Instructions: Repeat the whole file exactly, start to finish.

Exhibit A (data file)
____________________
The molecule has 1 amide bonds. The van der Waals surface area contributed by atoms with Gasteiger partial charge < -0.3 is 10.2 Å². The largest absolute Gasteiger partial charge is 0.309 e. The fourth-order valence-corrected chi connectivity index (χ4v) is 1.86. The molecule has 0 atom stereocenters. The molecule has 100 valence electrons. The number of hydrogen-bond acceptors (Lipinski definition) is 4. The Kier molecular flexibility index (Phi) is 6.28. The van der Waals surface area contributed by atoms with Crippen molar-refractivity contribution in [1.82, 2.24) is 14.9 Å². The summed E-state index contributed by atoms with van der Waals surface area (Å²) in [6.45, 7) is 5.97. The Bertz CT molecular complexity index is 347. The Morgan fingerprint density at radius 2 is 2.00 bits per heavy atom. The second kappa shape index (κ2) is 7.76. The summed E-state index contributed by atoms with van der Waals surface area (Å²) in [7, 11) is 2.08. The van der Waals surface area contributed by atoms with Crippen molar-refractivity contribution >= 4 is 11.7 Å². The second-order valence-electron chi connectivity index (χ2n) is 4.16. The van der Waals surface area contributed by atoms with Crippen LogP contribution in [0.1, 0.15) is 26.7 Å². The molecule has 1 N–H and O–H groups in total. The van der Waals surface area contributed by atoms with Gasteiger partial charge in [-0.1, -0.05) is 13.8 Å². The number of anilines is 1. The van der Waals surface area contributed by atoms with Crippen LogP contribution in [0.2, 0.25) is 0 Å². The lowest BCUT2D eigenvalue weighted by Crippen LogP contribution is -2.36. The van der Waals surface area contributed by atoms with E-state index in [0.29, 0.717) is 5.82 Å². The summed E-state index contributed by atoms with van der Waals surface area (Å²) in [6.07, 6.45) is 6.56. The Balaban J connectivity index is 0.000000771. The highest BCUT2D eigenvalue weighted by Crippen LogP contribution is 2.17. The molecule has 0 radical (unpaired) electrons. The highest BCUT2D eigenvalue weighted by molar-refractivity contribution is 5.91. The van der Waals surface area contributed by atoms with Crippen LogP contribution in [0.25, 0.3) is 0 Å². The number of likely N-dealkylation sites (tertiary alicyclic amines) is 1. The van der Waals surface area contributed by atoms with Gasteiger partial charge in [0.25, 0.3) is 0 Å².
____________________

The molecule has 1 amide bonds. The van der Waals surface area contributed by atoms with Gasteiger partial charge < -0.3 is 10.2 Å². The largest absolute Gasteiger partial charge is 0.309 e. The fourth-order valence-corrected chi connectivity index (χ4v) is 1.86. The molecule has 0 atom stereocenters. The molecule has 100 valence electrons. The number of hydrogen-bond acceptors (Lipinski definition) is 4. The Kier molecular flexibility index (Phi) is 6.28. The van der Waals surface area contributed by atoms with Crippen molar-refractivity contribution in [1.82, 2.24) is 14.9 Å². The summed E-state index contributed by atoms with van der Waals surface area (Å²) in [6.45, 7) is 5.97. The Bertz CT molecular complexity index is 347. The Morgan fingerprint density at radius 2 is 2.00 bits per heavy atom. The second kappa shape index (κ2) is 7.76. The summed E-state index contributed by atoms with van der Waals surface area (Å²) in [7, 11) is 2.08. The van der Waals surface area contributed by atoms with Crippen molar-refractivity contribution >= 4 is 11.7 Å². The second-order valence-electron chi connectivity index (χ2n) is 4.16. The van der Waals surface area contributed by atoms with Crippen LogP contribution in [0.1, 0.15) is 26.7 Å². The molecule has 1 N–H and O–H groups in total. The van der Waals surface area contributed by atoms with Gasteiger partial charge in [-0.1, -0.05) is 13.8 Å². The number of anilines is 1. The van der Waals surface area contributed by atoms with Crippen LogP contribution in [0.2, 0.25) is 0 Å². The lowest BCUT2D eigenvalue weighted by Crippen LogP contribution is -2.36. The van der Waals surface area contributed by atoms with E-state index in [0.29, 0.717) is 5.82 Å². The summed E-state index contributed by atoms with van der Waals surface area (Å²) in [6.07, 6.45) is 6.56. The Balaban J connectivity index is 0.000000771. The highest BCUT2D eigenvalue weighted by Crippen LogP contribution is 2.17. The molecule has 0 radical (unpaired) electrons. The highest BCUT2D eigenvalue weighted by molar-refractivity contribution is 5.91. The van der Waals surface area contributed by atoms with Crippen LogP contribution in [0.25, 0.3) is 0 Å². The number of likely N-dealkylation sites (tertiary alicyclic amines) is 1. The van der Waals surface area contributed by atoms with Gasteiger partial charge in [0.25, 0.3) is 0 Å².